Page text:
» Go to news main

Faculty spotlight: Pierre‑Luc Michaud

Posted by Cheryl Bell on February 21, 2023 in News

Dr. Pierre-Luc Michaud teaches prosthodontics in the Faculty of Dentistry. In 2021-22 he spent a sabbatical year on an oral oncology/maxillofacial prosthetics fellowship at the University of Texas MD Anderson Cancer Center, Department of Head and Neck Surgery, in Houston. Now he is one of only three maxillofacial prosthodontists in Atlantic Canada. Here he talks about what he learned and what he brought back to Nova Scotia.

Could you please talk about your education and career to date?
After primary and secondary school in Northern Quebec, followed by CEGEP, I went to the Université de Montreal for dentistry, where I discovered that I was good at and interested in prosthodontics.

What appealed to you about prosthodontics?
I had sculpted and painted my whole life up to that point. I was always in the woods and taking a piece of wood and making something with it. I knew I wanted to work with my hands and to interact with people, so dentistry was a good choice for me. In dental school I knew I was interested in teaching, so I wanted to pursue a specialty, and prosthodontics was a natural fit. After a GPR in Toronto, I returned to the Université de Montreal to study for an MSc in prosthodontics.

How did you find your way to Dalhousie?
I initially went to Vancouver for the mountains and the outdoors, but the timing was bad and I could not get a full-time faculty position at UBC. Then I heard about a position at Dal. All I knew about Halifax at that time was that it was a military base. But when I arrived here in 2012, I found that it was a smaller city and close to nature, which I liked. So I stayed.

What led to your next step?
Over the 10 years I’ve been at Dal, I’ve been doing more and more removable prosthetics and becoming increasingly interested in it. Two part-time faculty members did some presentations on maxillofacial prosthetics, and I found the subject interesting. I also thought that they will retire one day and there will be no trained maxillofacial prosthodontist east of Montreal to care for these patients. My next step was to apply to the MD Anderson Cancer Centre at the University of Texas.

What was special about the program in Texas?
The MD Anderson Cancer Center is one of the most renowned cancer hospitals in the world. Every single patient we saw there had cancer. It was so much more than removable teeth. We were seeing patients who received chemo, radiation, and other treatments to stop metastases or bone cancer, and all those treatments have implications for the mouth, such as osteonecrosis, even though the cancer is not necessarily head and neck.

Of course, we also saw head and neck cancer patients. Before surgery, we would take impressions and fabricate appliances that we would place during surgery so that patients could still eat, swallow, and speak after surgery because often there would be a big hole from the mouth to the nasal cavity. Later, we would make the prostheses more permanent. We also made facial prostheses, including noses, cheeks, eyes, ears, and lips.

What was a typical day like?
We normally had a lecture at 7:00 AM, followed by clinic to see between seven and 20 patients, and then we wrote our notes. We would then do a variety of things, such as presentations and literature reviews, but the bulk of each day was treating patients.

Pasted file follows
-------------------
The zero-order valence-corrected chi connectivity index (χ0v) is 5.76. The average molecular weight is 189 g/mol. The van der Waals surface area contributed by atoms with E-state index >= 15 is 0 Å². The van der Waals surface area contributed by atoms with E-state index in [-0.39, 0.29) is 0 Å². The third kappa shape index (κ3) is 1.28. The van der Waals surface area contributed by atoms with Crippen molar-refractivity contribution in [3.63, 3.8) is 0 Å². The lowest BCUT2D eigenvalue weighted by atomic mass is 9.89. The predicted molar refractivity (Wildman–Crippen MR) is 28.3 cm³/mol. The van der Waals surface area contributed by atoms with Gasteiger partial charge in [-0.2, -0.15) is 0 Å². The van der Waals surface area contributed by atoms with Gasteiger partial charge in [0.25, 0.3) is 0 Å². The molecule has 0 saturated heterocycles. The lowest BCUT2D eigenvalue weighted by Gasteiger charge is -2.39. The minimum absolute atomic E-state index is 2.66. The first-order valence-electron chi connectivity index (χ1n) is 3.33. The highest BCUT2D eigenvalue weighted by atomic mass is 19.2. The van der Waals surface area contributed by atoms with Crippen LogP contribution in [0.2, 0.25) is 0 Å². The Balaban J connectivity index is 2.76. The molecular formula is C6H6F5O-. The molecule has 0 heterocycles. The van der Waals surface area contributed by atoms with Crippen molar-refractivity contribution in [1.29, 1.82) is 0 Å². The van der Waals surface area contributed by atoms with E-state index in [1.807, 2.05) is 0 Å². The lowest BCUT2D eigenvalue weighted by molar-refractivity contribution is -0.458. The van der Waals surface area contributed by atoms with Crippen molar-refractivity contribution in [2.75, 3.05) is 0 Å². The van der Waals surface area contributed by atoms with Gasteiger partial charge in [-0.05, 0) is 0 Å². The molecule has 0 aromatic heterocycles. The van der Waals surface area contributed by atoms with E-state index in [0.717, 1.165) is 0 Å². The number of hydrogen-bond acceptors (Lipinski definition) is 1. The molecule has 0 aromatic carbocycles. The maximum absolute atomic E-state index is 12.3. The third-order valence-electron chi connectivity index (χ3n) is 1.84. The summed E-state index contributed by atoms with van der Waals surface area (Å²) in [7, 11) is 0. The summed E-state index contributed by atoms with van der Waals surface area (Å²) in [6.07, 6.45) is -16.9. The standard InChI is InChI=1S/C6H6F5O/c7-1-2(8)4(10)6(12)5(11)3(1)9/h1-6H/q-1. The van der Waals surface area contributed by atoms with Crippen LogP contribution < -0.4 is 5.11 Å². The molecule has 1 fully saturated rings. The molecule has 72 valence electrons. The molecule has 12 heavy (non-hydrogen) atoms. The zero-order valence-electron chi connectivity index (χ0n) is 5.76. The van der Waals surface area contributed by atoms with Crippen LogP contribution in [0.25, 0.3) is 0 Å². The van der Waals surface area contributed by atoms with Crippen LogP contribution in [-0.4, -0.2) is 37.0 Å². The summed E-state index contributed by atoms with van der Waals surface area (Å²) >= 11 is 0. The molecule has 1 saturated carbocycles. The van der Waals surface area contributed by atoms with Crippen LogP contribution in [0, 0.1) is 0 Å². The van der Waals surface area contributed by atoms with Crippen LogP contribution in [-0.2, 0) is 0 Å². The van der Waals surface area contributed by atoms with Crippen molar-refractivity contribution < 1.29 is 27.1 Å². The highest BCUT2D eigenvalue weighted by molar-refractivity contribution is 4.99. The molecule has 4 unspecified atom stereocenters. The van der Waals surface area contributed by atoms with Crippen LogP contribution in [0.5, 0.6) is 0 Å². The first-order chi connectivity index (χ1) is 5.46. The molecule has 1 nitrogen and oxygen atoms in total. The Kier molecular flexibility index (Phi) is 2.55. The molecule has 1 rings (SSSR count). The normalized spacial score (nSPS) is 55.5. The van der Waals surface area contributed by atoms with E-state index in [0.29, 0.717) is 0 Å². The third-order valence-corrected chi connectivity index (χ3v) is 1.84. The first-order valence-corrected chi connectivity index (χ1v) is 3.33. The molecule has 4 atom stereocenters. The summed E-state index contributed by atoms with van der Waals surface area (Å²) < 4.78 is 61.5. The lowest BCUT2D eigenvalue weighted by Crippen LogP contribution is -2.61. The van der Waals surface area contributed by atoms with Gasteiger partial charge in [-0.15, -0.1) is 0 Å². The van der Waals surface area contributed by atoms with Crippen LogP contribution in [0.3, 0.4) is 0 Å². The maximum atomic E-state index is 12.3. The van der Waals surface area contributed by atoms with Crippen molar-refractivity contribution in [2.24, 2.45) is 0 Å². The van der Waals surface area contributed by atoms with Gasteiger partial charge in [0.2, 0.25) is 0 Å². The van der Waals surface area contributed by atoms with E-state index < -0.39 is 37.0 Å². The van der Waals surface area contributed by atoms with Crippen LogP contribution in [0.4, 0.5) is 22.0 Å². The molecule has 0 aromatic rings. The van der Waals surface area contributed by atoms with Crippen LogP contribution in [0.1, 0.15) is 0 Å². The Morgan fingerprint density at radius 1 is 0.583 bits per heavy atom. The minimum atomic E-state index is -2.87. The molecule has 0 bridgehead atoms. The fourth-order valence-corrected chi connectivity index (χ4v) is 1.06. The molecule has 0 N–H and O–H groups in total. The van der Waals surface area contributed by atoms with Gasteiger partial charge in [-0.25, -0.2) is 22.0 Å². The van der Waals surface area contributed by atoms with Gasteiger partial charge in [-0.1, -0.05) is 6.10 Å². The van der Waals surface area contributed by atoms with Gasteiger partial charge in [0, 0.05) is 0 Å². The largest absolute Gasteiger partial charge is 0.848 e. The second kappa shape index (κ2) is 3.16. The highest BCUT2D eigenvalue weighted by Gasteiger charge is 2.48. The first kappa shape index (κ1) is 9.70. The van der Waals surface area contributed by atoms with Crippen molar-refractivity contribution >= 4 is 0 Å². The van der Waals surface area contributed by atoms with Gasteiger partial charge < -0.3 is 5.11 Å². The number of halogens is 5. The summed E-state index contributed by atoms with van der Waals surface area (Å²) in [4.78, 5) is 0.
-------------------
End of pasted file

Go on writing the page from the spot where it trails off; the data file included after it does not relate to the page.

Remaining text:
What did you enjoy the best?
I learned a lot about the mechanisms of action of different cancers. The medical side was all new to me. Making the prostheses was definitely interesting, particularly the prostheses that can help patients speak again. I also enjoyed seeing patients who were missing large parts of their faces because a prosthesis enables them to look and function more normally again and this is very rewarding.

We had many short rotations to expose us to different conditions, some of which were very, very rare. But this was the place where people with unique conditions would go, so that was the great advantage of being there.

What was it like living in Texas?
It was definitely an interesting time to be there. At the time, there were 16,000 cases of COVID-19 per day in Houston. But for political reasons, in some places you didn’t feel safe putting on a mask.

Here in Canada, we might know about amber alerts for missing child or a white alert for an elderly person who is missing. But in Texas I learned about the blue alert, which is when police get shot. Those happened much more frequently than I would have liked.

There was also the price of food, which was very cheap. There you could buy 10-pound packages of chicken legs – that was the smallest quantity I saw – for $3. It was a bit of a shock when I got back, particularly with the recent inflation.

What have you brought back to Dal from your experience?
I certainly know a lot more about cancer, which I am sharing with my students. Of course, I intend to see more patients with cancer and help them during their cancer treatments.

I also noted a lack of innovation in the field of facial prosthetics and the frustrations experienced when prostheses don’t work. I could see there was a big problem in the way the bonding of prosthesis materials is currently done. That’s something I will be working on with a couple of my colleagues here at Dal.

Would you do it all again?
You’ll have to ask me that question in five years. It cost a lot of money to go there, but if I’m able to see and treat patients with some of the conditions I learned about in Texas, then it will be worth it.